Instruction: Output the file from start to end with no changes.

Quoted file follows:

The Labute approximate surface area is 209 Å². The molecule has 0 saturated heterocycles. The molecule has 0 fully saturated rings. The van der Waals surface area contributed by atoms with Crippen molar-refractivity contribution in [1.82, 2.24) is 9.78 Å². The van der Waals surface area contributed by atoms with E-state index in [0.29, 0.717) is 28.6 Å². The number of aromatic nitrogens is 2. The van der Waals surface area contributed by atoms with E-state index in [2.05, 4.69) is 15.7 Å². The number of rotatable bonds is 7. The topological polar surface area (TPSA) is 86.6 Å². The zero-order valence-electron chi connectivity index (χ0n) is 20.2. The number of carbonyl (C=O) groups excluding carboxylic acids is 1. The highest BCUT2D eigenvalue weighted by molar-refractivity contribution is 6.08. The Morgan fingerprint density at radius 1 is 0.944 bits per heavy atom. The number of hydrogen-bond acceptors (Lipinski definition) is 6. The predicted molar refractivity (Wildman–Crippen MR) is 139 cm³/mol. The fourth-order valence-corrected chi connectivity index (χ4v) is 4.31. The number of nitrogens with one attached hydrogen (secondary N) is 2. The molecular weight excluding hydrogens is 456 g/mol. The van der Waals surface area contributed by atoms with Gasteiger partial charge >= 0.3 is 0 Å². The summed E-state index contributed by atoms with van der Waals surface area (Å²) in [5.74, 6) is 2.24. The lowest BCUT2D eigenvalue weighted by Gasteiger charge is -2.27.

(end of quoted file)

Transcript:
The Labute approximate surface area is 209 Å². The molecule has 0 saturated heterocycles. The molecule has 0 fully saturated rings. The van der Waals surface area contributed by atoms with Crippen molar-refractivity contribution in [1.82, 2.24) is 9.78 Å². The van der Waals surface area contributed by atoms with E-state index in [0.29, 0.717) is 28.6 Å². The number of aromatic nitrogens is 2. The van der Waals surface area contributed by atoms with E-state index in [2.05, 4.69) is 15.7 Å². The number of rotatable bonds is 7. The topological polar surface area (TPSA) is 86.6 Å². The zero-order valence-electron chi connectivity index (χ0n) is 20.2. The number of carbonyl (C=O) groups excluding carboxylic acids is 1. The highest BCUT2D eigenvalue weighted by molar-refractivity contribution is 6.08. The Morgan fingerprint density at radius 1 is 0.944 bits per heavy atom. The number of hydrogen-bond acceptors (Lipinski definition) is 6. The predicted molar refractivity (Wildman–Crippen MR) is 139 cm³/mol. The fourth-order valence-corrected chi connectivity index (χ4v) is 4.31. The number of nitrogens with one attached hydrogen (secondary N) is 2. The molecular weight excluding hydrogens is 456 g/mol. The van der Waals surface area contributed by atoms with Gasteiger partial charge >= 0.3 is 0 Å². The summed E-state index contributed by atoms with van der Waals surface area (Å²) in [5.74, 6) is 2.24. The lowest BCUT2D eigenvalue weighted by Gasteiger charge is -2.27.